She had not done much for him; only let him think out delightful things to amuse her. It had been no sacrifice to remain unmarried, for she had never loved any one like her father, and her own home had been finer than any one else’s.

But one day her father had come and said to her, “They wish to arrest me. They are spreading the report that I have stolen, but it is not true.” Then she had believed him, and helped him to hide from the Carabinieri. And they had looked for him in vain in Catania, on Etna, over the whole of Sicily.

But when the police could not find Cavaliere[58] Palmeri, the people began to say: “He is a fine gentleman, and they are fine gentlemen who help him; otherwise they would have found him long ago.” And the prefect in Catania had come to her. She received him smiling, and the prefect came as if to talk of roses, and the beautiful weather. Then he said: “Will the signorina look at this little paper? Will the signorina read this little letter? Will the signorina observe this little signature?” She read and read. And what did she see? Her father was not innocent. Her father had taken the money of others.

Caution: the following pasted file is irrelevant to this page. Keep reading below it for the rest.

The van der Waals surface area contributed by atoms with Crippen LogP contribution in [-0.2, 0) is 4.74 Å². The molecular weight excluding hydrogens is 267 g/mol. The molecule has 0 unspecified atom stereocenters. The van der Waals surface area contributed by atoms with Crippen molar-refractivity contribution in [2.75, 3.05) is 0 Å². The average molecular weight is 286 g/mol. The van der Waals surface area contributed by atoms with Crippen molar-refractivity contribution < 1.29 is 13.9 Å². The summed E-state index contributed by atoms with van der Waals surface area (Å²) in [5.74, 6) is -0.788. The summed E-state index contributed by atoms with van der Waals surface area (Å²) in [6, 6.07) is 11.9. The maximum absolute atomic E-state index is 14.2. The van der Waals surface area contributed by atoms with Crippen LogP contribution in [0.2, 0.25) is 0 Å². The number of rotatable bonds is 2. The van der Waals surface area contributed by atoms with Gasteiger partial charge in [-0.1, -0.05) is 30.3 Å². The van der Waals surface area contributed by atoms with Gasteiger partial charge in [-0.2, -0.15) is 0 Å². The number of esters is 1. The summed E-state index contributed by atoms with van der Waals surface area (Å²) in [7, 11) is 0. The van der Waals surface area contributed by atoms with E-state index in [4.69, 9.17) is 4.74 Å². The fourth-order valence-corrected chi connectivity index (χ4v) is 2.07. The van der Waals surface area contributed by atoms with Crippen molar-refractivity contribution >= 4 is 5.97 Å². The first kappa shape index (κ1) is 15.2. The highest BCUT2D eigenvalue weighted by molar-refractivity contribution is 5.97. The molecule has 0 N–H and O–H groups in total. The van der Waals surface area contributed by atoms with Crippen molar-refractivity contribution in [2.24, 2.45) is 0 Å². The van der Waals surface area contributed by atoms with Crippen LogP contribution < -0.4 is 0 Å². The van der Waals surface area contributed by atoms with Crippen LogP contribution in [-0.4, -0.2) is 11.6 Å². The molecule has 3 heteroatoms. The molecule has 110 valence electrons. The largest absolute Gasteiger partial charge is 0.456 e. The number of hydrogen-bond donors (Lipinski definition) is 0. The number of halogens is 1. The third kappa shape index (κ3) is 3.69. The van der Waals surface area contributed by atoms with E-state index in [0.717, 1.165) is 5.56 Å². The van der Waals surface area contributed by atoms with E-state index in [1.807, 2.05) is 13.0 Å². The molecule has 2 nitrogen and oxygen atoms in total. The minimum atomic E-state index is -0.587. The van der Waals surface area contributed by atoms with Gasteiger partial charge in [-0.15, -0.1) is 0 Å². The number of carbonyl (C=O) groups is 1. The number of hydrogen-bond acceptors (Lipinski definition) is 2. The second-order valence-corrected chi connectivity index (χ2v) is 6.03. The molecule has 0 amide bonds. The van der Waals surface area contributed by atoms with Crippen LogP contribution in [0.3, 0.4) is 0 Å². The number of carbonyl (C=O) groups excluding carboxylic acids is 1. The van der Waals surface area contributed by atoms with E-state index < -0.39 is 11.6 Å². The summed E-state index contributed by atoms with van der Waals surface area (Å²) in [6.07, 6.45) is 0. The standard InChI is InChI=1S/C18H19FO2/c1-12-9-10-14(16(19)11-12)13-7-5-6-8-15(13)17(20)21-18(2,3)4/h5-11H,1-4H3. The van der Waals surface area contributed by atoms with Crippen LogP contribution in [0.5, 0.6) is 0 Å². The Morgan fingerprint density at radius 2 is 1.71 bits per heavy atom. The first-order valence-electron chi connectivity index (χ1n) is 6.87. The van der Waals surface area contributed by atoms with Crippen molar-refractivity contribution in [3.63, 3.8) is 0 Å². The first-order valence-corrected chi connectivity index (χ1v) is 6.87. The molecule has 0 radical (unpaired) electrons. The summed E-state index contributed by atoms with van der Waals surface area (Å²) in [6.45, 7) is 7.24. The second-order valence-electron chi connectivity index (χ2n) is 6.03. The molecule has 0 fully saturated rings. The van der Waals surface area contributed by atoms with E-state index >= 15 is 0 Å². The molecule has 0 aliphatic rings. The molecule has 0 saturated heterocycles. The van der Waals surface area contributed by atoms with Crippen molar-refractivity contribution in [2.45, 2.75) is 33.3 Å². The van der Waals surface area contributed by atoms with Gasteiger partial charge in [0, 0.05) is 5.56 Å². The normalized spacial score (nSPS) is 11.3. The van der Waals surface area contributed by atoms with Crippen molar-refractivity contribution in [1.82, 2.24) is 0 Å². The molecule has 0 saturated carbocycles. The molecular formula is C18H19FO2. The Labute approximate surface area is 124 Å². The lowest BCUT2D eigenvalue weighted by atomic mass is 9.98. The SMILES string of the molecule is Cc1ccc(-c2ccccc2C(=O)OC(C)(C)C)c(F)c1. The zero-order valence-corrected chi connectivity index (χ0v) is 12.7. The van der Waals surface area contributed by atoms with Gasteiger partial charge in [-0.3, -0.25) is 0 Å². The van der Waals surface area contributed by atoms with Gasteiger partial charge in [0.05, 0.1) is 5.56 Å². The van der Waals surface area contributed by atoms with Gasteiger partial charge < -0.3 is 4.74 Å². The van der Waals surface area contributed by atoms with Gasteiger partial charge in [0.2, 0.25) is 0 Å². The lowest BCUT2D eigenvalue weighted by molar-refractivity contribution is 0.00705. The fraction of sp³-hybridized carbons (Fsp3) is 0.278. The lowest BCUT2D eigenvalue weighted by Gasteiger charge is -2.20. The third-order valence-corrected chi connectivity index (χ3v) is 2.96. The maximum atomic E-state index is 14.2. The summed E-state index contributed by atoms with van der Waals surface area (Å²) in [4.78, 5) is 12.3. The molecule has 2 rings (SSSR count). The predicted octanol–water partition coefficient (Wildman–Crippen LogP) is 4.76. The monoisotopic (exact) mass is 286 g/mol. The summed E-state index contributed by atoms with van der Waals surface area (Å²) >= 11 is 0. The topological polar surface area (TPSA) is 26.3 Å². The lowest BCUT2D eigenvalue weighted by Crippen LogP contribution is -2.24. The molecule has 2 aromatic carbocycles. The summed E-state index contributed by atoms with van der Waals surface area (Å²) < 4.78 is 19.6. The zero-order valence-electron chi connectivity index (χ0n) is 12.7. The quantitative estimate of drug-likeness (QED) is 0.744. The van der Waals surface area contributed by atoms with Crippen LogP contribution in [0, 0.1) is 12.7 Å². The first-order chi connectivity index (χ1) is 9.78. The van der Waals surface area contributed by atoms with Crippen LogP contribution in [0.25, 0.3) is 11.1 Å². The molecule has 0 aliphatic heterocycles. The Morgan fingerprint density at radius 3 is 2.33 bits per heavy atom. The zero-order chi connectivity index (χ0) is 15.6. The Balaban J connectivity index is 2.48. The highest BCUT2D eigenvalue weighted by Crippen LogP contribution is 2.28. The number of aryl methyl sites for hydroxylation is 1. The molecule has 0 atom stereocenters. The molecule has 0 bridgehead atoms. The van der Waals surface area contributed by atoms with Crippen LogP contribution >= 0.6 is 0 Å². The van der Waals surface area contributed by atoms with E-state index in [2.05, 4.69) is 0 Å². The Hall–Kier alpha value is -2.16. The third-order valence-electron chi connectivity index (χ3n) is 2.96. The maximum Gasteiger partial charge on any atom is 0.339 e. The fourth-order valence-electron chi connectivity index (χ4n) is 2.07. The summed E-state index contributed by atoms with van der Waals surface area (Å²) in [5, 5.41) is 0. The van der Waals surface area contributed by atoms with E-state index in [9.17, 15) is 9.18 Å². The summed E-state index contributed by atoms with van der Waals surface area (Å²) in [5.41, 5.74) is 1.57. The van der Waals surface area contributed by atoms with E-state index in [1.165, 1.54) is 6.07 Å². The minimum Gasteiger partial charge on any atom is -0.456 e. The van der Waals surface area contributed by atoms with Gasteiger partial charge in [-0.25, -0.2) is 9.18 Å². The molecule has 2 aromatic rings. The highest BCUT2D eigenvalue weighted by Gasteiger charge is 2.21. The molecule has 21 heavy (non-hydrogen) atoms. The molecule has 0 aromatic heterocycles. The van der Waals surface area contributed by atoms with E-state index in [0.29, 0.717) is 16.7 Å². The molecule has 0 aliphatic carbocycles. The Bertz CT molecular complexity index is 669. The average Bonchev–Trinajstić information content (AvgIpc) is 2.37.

When the prefect had left her, she had gone to her father. “You are guilty,” she said to him. “You may do what you will, but I cannot help you any more.” Oh, she had not known what she said! She had always been very proud. She had not been able to bear to have their name stamped with dishonor. She had wished for a moment that her father had been dead, rather than that this had happened to her. Perhaps she had also said it to him. She did not rightly know what she had said.